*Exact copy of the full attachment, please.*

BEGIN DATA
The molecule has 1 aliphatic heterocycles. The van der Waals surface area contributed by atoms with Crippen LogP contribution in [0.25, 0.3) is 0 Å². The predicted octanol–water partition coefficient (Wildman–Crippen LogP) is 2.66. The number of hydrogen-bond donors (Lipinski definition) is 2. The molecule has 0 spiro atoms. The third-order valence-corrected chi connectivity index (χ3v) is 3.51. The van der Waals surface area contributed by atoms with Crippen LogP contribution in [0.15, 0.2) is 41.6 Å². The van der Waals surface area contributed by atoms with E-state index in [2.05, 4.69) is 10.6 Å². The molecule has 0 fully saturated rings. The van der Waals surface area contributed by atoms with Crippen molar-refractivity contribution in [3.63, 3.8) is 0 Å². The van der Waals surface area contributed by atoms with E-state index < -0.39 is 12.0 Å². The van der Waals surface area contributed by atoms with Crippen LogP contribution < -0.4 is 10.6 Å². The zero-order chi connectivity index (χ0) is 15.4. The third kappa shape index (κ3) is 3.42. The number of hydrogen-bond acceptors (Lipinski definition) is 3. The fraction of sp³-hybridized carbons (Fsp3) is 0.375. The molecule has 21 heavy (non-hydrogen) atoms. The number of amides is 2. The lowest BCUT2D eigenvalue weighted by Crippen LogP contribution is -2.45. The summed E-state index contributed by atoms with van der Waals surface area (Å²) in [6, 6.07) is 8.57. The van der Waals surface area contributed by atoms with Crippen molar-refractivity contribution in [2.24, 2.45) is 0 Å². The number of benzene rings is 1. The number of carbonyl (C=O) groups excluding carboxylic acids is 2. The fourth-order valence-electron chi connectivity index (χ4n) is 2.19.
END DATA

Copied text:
The molecule has 1 aliphatic heterocycles. The van der Waals surface area contributed by atoms with Crippen LogP contribution in [0.25, 0.3) is 0 Å². The predicted octanol–water partition coefficient (Wildman–Crippen LogP) is 2.66. The number of hydrogen-bond donors (Lipinski definition) is 2. The molecule has 0 spiro atoms. The third-order valence-corrected chi connectivity index (χ3v) is 3.51. The van der Waals surface area contributed by atoms with Crippen LogP contribution in [0.15, 0.2) is 41.6 Å². The van der Waals surface area contributed by atoms with E-state index in [2.05, 4.69) is 10.6 Å². The molecule has 0 fully saturated rings. The van der Waals surface area contributed by atoms with Crippen molar-refractivity contribution in [3.63, 3.8) is 0 Å². The van der Waals surface area contributed by atoms with E-state index < -0.39 is 12.0 Å². The van der Waals surface area contributed by atoms with Crippen LogP contribution < -0.4 is 10.6 Å². The zero-order chi connectivity index (χ0) is 15.4. The third kappa shape index (κ3) is 3.42. The number of hydrogen-bond acceptors (Lipinski definition) is 3. The fraction of sp³-hybridized carbons (Fsp3) is 0.375. The molecule has 21 heavy (non-hydrogen) atoms. The number of amides is 2. The lowest BCUT2D eigenvalue weighted by Crippen LogP contribution is -2.45. The summed E-state index contributed by atoms with van der Waals surface area (Å²) in [6, 6.07) is 8.57. The van der Waals surface area contributed by atoms with Crippen molar-refractivity contribution in [2.24, 2.45) is 0 Å². The number of benzene rings is 1. The number of carbonyl (C=O) groups excluding carboxylic acids is 2. The fourth-order valence-electron chi connectivity index (χ4n) is 2.19.